"Post-hoc tests of the total sample indicated that individuals with somatic symptom disorder had significantly lower hair cortisol concentrations than healthy controls and individuals with a functional somatic syndrome (both p < .012), whereas there was no difference between individuals with a functional somatic syndrome and healthy controls (p = .935) and individuals with a depressive disorder and healthy controls (p = .161)."
  5. Peter Trewhitt

    Peter Trewhitt Senior Member (Voting Rights)

    I am not sure I understand the difference between their two ‘functional’ groups:

    As the article is not yet available we don’t yet know any more about how people were allocated to each group, whether this was based on questionnaires or clinical judgement. Given there is no positive evidence that any individuals have a functional disorder rather than an as yet poorly understood biomedical disorder, rather preselection based on deliberate ignoring of some evidence, surely the only difference between the two groups may well turn out to be that the latter are in some way more distressed by their health issues.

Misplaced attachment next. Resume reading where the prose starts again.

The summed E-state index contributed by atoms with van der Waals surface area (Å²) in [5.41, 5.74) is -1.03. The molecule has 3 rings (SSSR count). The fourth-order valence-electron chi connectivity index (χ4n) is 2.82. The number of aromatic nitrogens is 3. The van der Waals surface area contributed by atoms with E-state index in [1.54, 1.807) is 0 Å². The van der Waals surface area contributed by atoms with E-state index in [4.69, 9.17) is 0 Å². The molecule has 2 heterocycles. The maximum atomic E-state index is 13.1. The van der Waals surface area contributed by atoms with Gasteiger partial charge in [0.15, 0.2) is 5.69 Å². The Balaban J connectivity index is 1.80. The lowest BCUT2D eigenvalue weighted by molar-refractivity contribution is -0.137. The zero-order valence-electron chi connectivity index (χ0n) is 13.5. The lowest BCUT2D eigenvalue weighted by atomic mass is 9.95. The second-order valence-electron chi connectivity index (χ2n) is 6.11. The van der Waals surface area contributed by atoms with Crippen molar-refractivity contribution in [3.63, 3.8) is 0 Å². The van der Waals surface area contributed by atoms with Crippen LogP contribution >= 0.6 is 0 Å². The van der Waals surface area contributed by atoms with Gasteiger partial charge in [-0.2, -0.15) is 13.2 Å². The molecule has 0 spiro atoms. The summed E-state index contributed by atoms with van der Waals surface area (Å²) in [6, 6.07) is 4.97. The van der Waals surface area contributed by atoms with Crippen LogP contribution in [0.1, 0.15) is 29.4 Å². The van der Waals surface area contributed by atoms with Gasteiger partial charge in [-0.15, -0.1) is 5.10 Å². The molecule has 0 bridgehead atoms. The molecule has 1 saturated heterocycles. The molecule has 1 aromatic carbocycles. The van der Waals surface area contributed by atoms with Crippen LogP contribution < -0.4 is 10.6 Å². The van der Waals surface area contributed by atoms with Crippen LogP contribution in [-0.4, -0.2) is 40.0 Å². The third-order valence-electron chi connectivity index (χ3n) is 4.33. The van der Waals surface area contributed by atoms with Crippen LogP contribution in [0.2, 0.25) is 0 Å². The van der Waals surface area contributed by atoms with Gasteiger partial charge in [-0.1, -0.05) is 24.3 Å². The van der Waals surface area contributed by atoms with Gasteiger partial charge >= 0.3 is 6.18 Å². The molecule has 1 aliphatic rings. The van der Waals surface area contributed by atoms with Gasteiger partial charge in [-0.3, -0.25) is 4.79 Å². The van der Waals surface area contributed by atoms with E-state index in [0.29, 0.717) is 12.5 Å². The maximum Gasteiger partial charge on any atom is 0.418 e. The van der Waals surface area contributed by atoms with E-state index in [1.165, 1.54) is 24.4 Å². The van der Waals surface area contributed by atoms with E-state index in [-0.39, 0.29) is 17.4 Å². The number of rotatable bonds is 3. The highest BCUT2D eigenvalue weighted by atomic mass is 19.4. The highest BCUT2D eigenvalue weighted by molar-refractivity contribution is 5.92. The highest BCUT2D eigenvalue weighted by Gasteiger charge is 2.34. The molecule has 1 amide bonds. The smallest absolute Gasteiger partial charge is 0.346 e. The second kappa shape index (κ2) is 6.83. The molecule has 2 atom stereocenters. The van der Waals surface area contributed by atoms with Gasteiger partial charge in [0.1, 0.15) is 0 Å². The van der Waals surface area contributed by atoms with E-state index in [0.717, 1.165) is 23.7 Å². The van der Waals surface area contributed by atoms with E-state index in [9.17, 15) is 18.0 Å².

So if cortisol is related to stress, isn’t the most obvious explanation that the individuals’ current health condition(s) are the cause of any stress rather and in turn cortisol levels. Certainly I would expect current health to be more relevant to current stress levels rather than hypothetical childhood trauma. In this situation the most obvious controls should be people with a currently better understood condition such as MS, and distinction made between those seemingly coping well with their condition and those struggling with it.
  6. Peter Trewhitt

    Peter Trewhitt Senior Member (Voting Rights)

    Do we know if cortisol levels relate differentially to physical stress and psychological stress? A health condition, regardless of its aetiology, may be a source of psychological stress but it may also be a cause of physical or biological stress.